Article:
As a novice investor, I really appreciate the advice here at bogleheads. It's always generous when people take the time to type our a response, give links or even charts. So thank you for that. However, as I found often happens here, the advice I get from people usually contradicts as is the case with this thread where I've read everything from "it's hooey" to suggestions that DFA has a 2%-3% advantage. That sort of leaves me no better than when I started.

Okay, just wanted to clarify things a bit about where I'm coming from. I'll check back on this thread tomorrow. Thanks again.
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Re: Vanguard vs. Dimensional Fund Advisors (DFA)

Postby EmergDoc » Sat Mar 23, 2013 11:48 pm

I think DFA funds in general are better than Vanguard funds, but the difference, IMHO, is less than the typical advisor fee. If you can get your fee down under 0.5% then I think you can start arguing for using the DFA funds.

One thing to keep in mind is that DFA's funds tend to be smaller and more valuey than comparable Vanguard funds. So while you would expect a higher long term return, it comes at a higher risk. When comparing funds, you have to allow for this or you'll come to the wrong conclusions.

I thought Taylor's quote above was interesting as I hadn't seen it. But keep in mind the time period. Any comparison ending in 2000 would heavily favor a large growth portfolio, i.e. a Vanguard TSM type index fund over a smaller and more valuey fund.
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Re: Vanguard vs. Dimensional Fund Advisors (DFA)

Postby cheapskate » Sun Mar 24, 2013 12:17 am

1) IFA is a particularly aggressive marketing company. Not saying this is good or bad. But this is the way IFA is.
2) In Finance, you can prove anything by cherry picking your timeframes. There are periods where DFA will outperform Vanguard and there are periods where Vanguard will crush DFA. The truth is that over YOUR investing lifetime, there is NO guarantee that tilting to Value or Small Cap or Growth or Momentum (or insert your favorite tilt) will outperform the market. If you slice and dice, you need to enter with that clear understanding.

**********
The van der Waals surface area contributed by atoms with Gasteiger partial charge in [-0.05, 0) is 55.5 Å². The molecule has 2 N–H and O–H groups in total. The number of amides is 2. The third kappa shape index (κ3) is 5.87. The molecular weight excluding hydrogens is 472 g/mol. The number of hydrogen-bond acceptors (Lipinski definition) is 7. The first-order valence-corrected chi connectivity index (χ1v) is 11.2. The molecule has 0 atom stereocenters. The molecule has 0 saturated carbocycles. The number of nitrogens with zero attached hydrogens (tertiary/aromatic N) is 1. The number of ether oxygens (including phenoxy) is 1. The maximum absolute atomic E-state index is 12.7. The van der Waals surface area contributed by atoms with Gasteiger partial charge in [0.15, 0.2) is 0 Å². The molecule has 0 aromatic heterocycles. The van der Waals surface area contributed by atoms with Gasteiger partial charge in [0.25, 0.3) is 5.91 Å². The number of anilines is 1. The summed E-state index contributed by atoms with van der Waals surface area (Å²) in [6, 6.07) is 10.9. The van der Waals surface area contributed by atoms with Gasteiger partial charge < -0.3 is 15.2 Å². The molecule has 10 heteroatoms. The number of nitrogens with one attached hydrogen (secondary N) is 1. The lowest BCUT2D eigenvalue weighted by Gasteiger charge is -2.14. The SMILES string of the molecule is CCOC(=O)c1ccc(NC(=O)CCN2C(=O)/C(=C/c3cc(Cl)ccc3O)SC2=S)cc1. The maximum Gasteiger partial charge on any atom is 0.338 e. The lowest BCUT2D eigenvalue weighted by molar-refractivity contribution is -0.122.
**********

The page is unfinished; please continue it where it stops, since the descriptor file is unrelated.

3) You should never hire an advisor for access to DFA funds, but for the other benefits that the advisor brings to table. If you hire an advisor, only do so with the clear understanding that the advisor's portfolio will very likely lag a comparable Vanguard Target Retirement portfolio by the amount of the advisory fees.
4) If DFA access is what you want, there are much cheaper ways of getting DFA access. There is a growing number of fixed fee DFA advisors (with yearly fees in the $1000-$3000 range). These advisors have a significantly lower customer service level compared to the 1% of AUM ones. They will work on defining an IPS, implement it, and forget it. They will conf call with you once a year, rebalance and tax loss harvest once a year. $1000-$3000/year is a lot more palatable fees to pay for DFA access (for > 100K portfolios).
5) Finally, there are plenty of non-DFA alternatives out there for every asset class that anyone can buy. Check out the page on altruistfa and search on this board.
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Re: Vanguard vs. Dimensional Fund Advisors (DFA)

Postby bobsmith » Sun Mar 24, 2013 2:07 pm

Thanks everyone for your time and effort in responding to my question. I very much appreciate being able to get thoughtful advice from generous people. I've come to a few conclusions based on my own situation: